“Supper over, mirth and music followed. Indeed, the jollity heightened as the fog lowered, the rain pattered on the deck and the wind whistled overhead. But for their hilarity, I confess my spirits would have fallen in a degree corresponding to the weather, for the human barometer is often susceptible of great depression under such influence.
“The musical genius of the awed party entertained us with 20 indifferent selections on the German concertina, and one of the young ladies, who seemed afflicted with a chronic cold in the head, sang some songs, warbling forth somewhat in this strain: Boodlight is beabig, soft dews are streabig, Joy stars are gleabig, over the lea; Dight is reposig, whilst eyes are closig, Lips udopposig, cobe, love, with be; Whilst eyes are closig, cobe, love, with be!
The poem Moonlight is beaming, written by Desmond Ryan, music by Clement White, actually goes: Moonlight is beaming, Soft dews are streaming, Joy, stars are gleaming, Over the lea. Night is reposing, Whilst eyes are closing Lips unopposing Come, love, with me.
“When the interest flagged, a young schoolmaster of Bonavista, who was in liquor, gave us some quotations from the Latin grammar which, however interesting to himself, soon wearied his listeners and they were gladdened at length by his falling asleep.
“Bedtime came and the swells got a mysterious invitation to go on deck, and they obeyed it, not minding the pelting rain, nor the cold, nor the fog, instinctively surmising that the girls desired to be alone.
“The inebriated knight of the birch-rod, however, was left, inasmuch as it was thought his cups would hold him in a safe slumber.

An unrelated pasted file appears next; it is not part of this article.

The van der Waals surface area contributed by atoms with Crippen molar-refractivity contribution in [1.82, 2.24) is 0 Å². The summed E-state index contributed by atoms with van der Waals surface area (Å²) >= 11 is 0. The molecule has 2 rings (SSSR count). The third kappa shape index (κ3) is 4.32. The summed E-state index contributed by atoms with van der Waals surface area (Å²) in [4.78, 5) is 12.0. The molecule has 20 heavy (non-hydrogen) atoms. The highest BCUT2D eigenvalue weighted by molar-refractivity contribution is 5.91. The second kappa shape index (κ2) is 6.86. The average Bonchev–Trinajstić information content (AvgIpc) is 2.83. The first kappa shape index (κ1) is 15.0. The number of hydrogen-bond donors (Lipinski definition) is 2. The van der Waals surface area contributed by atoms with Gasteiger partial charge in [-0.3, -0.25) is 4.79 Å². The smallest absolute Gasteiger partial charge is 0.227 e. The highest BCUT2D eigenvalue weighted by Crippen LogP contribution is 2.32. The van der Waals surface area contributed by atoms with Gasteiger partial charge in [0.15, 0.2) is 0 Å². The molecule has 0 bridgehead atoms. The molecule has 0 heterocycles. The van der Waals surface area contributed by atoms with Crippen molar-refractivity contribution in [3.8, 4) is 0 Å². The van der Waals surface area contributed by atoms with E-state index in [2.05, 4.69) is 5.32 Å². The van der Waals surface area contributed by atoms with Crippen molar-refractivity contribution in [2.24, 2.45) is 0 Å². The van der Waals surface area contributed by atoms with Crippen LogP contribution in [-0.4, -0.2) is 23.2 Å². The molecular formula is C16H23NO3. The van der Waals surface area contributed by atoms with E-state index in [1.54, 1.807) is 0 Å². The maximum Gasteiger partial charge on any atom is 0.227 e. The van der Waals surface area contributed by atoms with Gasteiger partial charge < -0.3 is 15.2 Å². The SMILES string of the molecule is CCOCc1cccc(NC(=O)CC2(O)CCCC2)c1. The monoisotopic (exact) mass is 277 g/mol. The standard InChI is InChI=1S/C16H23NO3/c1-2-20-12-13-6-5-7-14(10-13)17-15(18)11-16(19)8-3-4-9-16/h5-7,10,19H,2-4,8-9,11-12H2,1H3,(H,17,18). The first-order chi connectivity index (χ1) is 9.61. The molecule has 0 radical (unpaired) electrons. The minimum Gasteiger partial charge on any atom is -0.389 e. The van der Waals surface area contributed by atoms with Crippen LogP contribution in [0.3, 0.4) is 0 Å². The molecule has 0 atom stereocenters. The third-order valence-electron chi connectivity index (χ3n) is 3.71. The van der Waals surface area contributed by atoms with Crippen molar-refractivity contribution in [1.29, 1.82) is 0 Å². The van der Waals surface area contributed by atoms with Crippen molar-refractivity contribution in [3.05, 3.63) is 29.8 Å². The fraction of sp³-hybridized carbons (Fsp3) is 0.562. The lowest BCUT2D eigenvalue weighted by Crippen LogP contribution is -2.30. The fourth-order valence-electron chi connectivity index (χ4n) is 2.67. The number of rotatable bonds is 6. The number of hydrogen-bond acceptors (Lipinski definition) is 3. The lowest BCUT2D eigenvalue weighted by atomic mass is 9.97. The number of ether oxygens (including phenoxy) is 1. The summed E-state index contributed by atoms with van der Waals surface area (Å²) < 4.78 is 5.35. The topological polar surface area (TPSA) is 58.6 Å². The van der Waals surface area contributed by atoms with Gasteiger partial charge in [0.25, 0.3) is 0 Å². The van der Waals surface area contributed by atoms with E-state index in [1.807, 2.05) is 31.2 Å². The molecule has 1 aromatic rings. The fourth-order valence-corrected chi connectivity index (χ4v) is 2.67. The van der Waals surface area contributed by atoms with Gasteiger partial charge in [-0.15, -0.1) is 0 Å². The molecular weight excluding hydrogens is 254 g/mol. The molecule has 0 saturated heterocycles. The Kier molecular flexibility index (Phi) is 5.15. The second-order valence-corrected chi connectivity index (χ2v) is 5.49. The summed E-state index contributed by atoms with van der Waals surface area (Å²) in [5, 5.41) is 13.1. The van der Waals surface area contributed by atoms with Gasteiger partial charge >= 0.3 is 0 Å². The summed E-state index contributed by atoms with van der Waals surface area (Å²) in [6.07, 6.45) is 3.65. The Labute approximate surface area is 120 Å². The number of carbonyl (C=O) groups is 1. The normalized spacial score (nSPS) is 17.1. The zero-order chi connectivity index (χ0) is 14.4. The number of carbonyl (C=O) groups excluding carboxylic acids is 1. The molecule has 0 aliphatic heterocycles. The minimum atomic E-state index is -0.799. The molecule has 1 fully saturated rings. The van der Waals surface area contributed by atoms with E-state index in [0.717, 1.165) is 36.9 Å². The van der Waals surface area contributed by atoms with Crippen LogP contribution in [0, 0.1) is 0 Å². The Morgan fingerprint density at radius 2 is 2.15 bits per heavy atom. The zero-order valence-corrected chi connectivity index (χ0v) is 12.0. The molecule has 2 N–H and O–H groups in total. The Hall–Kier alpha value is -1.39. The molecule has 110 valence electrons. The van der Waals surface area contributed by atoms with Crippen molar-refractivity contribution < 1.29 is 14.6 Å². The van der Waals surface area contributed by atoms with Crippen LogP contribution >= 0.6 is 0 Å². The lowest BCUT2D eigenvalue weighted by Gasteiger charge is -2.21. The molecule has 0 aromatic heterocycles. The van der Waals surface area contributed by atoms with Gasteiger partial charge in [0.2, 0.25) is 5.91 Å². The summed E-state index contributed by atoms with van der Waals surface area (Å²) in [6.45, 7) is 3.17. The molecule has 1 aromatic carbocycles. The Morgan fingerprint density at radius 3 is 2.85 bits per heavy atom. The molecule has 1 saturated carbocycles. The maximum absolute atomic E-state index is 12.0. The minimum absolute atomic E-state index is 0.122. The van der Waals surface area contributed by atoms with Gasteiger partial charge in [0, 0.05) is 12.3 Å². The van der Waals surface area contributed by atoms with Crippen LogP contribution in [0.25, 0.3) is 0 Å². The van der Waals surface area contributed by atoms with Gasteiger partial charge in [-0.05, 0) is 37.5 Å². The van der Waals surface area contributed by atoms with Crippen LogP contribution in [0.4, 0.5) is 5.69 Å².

“In 10 minutes, the water had converted the cabin into a tolerably neat suit of apartments after the manner of the sleeping car. But how long it took the dear creatures to stow away, before we were permitted again to enter, heaven only knows, but it must have been a full hour, during which time the question was discussed whether, under the circumstances, the gallantry of these particular swells should go farther than 12 o’clock.
“At length, all grew quiet below. The merry laughter died away and we went down, shivering with cold and badly wanting a ‘nightcap.’ We found the Dominie still reclining on his chair, his head thrown back and his eyebrows and moustache copiously besmeared with mustard and pepper. While we stood, wondering what this meant, a chorus of giggling came from behind mysterious red curtains and bright eyes were caught peering out between them. The poor schoolmaster was well punished and it was not difficult to saddle the guilt on the right shoulders.
“The bunks on the right were speedily occupied by some of the swells, while those who were deprived, accommodated themselves upon the floor. It was astonishing how readily they suited themselves to their position and how naturally their bodies described certain letters in the alphabet. One or two formed the letter 7, another L, while the schoolmaster, at last tumbling from his chair, doubled up in the form of an O. In this position, we fell asleep, expecting to leave the harbour early in the morning.”
Burton K. Janes lives in Bay Roberts and can be reached by email at firstname.lastname@example.org